As we bring our exploration of somewhat overlooked languages to a close, we would first like to take a glimpse back at how far we've come.
We discovered that descriptive video service is so much more than just glorified commentary, that sign language interpreters are some of our most entertaining and unsung of heroes, and that Braille is, without a doubt, possibly the closest we will ever get to a language that is almost universal – but that Braille itself isn't even considered a language.
As the great Paula Abdul taught us, we've taken two steps forward and exactly two steps back...
In our previous article in this series we asked the question: why are languages such as sign language and Braille so often not listed amongst the options of languages that you can or can't speak?
Let's start with Braille.
Braille is, surprisingly to us, still seen as merely a system for interpreting languages rather than being a language in its own right. If computer programming can be thought of as a language, then we say, Braille can too, right? Whilst we're grumbling a little to ourselves about inequality for Braille, we want to take a moment to talk a little about Braille use in our everyday lives.
Braille availability is becoming more widespread; think medicine and hazardous liquid bottles such as bleach, a vast range of food packaging, ATM machines, and menus in places like Nandos and Pizza Hut.
Attitudes are certainly changing, with people generally recognising the need for Braille as an available resource, that provides users with freedom and independence they would otherwise not necessarily have.
What might seem contradictory is that Braille use is apparently in decline. As an example, of the two million visually impaired people in the UK, only around 1% (18-20,000) actually use Braille, and only around 2000 regularly order books from the Braille library service.
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Resources such as screen-reader software for computers and smartphones appear to have taken away the need for people to learn to read Braille for themselves. Even the wealth of available audio books has taken away the necessity for reading by touch; it's much easier to load up a CD or MP3 than patiently stroke over page after page of text.
Perhaps in a world where less is more and now is not soon enough, the time it takes to not only learn Braille but then to actually use it could be put to better use, with the assistance of a range of new technologies. However, it should be pointed out that forward-thinkers like Apple are doing their bit to make the world accessible for visually impaired users still wanting to use this amazing tool, by producing a Braille keyboard that can be used with many of their products.
Still, Braille is still out there, getting exposure, and in both regular and sporadic use; we bet you didn't know that Kendrick Lamar's album sleeve has a hidden message written across it in Braille, and that even our favourite royals William and Kate recently learned a little Braille on their visit to India.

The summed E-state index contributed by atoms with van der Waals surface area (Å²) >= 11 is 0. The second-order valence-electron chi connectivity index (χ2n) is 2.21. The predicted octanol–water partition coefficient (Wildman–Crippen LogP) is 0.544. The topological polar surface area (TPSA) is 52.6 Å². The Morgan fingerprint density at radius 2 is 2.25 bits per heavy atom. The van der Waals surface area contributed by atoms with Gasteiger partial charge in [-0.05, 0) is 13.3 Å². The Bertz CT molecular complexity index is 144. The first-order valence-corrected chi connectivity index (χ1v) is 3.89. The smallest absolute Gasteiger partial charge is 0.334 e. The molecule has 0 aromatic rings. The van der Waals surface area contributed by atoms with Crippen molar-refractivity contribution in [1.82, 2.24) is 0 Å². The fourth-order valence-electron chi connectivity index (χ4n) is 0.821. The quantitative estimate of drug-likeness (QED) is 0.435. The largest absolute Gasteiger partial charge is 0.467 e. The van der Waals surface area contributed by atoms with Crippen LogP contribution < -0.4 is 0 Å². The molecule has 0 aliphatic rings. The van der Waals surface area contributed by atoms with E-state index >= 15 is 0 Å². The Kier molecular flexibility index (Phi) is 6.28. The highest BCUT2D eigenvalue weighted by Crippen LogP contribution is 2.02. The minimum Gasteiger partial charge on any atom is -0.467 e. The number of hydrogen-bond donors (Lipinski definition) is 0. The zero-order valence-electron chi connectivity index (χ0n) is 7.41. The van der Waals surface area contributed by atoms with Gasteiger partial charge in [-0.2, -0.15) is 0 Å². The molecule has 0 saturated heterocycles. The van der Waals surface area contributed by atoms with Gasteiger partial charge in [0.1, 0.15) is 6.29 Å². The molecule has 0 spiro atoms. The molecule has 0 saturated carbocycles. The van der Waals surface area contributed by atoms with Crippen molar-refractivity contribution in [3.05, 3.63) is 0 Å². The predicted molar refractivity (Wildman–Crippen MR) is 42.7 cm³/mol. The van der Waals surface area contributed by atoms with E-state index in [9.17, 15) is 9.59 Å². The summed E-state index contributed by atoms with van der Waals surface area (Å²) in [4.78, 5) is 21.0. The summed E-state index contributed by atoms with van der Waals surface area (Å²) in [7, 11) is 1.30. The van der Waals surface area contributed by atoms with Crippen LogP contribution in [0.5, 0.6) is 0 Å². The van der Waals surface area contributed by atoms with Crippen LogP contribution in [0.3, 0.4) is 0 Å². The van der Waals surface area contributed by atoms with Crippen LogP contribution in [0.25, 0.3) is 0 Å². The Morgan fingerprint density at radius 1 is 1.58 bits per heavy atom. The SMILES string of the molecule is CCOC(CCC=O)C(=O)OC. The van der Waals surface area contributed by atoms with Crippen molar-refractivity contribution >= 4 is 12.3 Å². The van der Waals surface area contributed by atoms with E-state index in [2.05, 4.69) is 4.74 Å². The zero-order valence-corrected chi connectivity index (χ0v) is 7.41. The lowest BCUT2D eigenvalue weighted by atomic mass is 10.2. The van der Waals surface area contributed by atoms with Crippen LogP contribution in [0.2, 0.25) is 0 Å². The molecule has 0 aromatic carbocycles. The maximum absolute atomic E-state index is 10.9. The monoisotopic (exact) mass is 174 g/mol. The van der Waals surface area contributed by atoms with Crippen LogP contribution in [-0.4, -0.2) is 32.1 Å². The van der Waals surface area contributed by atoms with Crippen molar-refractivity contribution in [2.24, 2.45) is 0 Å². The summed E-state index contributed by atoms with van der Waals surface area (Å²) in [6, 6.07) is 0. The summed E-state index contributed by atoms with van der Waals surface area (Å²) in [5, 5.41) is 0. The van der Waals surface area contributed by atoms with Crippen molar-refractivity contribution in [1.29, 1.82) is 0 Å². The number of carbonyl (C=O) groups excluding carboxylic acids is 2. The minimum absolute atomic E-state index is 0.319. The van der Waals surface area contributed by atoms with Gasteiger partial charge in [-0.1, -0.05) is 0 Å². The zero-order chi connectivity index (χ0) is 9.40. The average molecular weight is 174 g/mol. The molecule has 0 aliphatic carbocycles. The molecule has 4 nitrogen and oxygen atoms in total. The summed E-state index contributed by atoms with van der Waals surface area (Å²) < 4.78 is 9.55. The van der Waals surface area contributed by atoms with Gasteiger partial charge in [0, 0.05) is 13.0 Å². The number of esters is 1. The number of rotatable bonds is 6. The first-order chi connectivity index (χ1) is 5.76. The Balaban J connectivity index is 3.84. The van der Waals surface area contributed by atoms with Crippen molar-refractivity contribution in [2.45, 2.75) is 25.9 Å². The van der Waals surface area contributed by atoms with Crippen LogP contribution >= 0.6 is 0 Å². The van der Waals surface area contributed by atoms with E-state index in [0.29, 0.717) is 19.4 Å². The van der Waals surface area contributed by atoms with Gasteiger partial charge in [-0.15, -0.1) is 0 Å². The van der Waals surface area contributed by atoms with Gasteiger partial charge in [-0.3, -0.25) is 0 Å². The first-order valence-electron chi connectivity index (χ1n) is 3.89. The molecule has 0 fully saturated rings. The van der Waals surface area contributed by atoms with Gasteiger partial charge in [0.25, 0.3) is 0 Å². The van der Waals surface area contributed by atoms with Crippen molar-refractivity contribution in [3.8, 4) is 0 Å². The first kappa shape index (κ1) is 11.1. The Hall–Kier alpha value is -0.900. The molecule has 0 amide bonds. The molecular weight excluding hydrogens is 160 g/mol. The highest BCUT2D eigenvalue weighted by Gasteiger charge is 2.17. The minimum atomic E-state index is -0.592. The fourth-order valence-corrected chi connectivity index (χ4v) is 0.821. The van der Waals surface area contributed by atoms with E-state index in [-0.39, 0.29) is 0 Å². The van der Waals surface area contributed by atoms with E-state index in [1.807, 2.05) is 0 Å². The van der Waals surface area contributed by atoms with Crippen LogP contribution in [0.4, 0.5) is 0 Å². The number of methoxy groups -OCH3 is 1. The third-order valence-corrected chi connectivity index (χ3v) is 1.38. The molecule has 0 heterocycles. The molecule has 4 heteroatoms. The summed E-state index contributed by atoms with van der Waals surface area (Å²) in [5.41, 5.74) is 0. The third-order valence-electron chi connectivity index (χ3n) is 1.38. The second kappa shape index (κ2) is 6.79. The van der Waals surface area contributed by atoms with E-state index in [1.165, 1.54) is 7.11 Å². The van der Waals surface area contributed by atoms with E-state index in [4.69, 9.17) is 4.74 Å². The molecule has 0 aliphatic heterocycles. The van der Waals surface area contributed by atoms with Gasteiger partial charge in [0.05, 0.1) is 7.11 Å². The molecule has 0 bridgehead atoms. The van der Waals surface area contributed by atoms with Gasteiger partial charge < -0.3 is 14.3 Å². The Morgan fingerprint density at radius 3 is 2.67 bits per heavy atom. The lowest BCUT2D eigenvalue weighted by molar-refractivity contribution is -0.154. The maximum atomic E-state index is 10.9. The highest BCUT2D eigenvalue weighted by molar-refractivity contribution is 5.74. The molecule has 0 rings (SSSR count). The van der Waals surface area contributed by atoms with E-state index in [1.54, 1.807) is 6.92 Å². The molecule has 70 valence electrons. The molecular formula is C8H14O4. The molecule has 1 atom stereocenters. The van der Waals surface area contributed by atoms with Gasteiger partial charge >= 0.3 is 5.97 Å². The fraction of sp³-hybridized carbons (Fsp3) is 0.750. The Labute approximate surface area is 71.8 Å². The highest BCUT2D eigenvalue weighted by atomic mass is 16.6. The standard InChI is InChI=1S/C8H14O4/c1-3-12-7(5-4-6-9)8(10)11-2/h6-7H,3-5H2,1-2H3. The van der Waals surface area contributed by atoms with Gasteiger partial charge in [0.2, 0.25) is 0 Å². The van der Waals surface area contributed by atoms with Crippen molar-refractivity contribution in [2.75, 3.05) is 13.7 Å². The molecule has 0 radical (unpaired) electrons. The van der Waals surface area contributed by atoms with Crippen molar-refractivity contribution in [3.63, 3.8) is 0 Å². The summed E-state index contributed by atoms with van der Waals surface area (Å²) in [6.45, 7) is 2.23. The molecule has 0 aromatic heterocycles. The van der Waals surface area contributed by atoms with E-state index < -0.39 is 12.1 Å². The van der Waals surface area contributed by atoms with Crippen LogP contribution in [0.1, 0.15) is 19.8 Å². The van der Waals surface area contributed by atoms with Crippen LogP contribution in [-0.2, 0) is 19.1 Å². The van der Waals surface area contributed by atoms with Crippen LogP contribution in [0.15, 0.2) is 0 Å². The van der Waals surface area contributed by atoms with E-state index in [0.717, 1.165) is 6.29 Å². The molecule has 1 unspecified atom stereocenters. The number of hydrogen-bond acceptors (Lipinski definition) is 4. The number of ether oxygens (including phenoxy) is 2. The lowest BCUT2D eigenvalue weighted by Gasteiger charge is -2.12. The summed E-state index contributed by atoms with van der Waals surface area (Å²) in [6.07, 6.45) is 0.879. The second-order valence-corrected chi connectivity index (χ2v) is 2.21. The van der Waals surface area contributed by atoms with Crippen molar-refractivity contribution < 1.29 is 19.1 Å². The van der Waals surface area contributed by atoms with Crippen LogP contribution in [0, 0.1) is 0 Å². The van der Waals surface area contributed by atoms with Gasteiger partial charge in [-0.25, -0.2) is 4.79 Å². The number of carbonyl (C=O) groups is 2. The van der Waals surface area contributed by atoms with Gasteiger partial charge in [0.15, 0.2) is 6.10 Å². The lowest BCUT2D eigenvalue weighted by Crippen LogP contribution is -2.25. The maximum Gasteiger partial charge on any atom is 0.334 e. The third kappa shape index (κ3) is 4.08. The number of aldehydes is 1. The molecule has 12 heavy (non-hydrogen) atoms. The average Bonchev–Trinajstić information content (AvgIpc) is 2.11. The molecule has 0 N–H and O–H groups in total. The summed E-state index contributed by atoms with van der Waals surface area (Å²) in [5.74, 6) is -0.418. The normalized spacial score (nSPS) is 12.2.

One day we might see Braille written under the languages I speak heading of our CVs instead of in the skills section. One day...
Over to sign language...
… the recognition of which varies across the globe. In some countries it is nothing more than a tool that receives 'protected status' in areas such as education. In others, such as Russia, there is very little legal recognition of it as a language at all.
Official state language recognition is on the up: 2003 for the UK's BSL, and 2007 for Spain's Catalan and Spanish Sign Languages. India's parliament is currently being petitioned by the likes of Infosys co-founder NR Narayana Murthy and Coca-Cola India president Venkatesh Kini, to make sign language an official language there too.
There is even technological process in the making for sign language users: Two students from the University of Washington have developed this pair of gloves that can translate sign language into text or speech: we are beyond impressed.
A change is coming, and it's good. (to paraphrase Sam Cooke...)
Perhaps what helps the spread of sign language recognition is seeing some of our favourite people supporting those who are deaf or hard of hearing, or using sign language themselves.
The Sign Good Morning campaign in the UK had an absolute wealth of celebrity endorsement, with everyone from Harry Potter to Gandalf signing good morning on London Underground's digital screens (okay, so it was actually Daniel Radcliffe and Ian McKellan, but... close enough, and still British treasures).
Obama made a deaf student's day back in 2012 by signing back to him when he was waiting in line for an impromptu meet and greet.
And this beautiful rendition of Paul McCartney's My Valentine, signed by Natalie Portman and Johnny Depp, is surely incentive enough for you to want to learn this language for yourself.
...Sign language exposure is out there, and it is recognised as a language, as it rightly should be. And we, as language lovers, are all about communication, whatever form it comes in. If you can learn it, use it, and communicate in it, it is, by definition, a language.
We hope you have enjoyed our little soirée into the unknown waters that were our overlooked languages; we know we've broadened our horizons whilst writing this, and we certainly hope we've done similar for you too!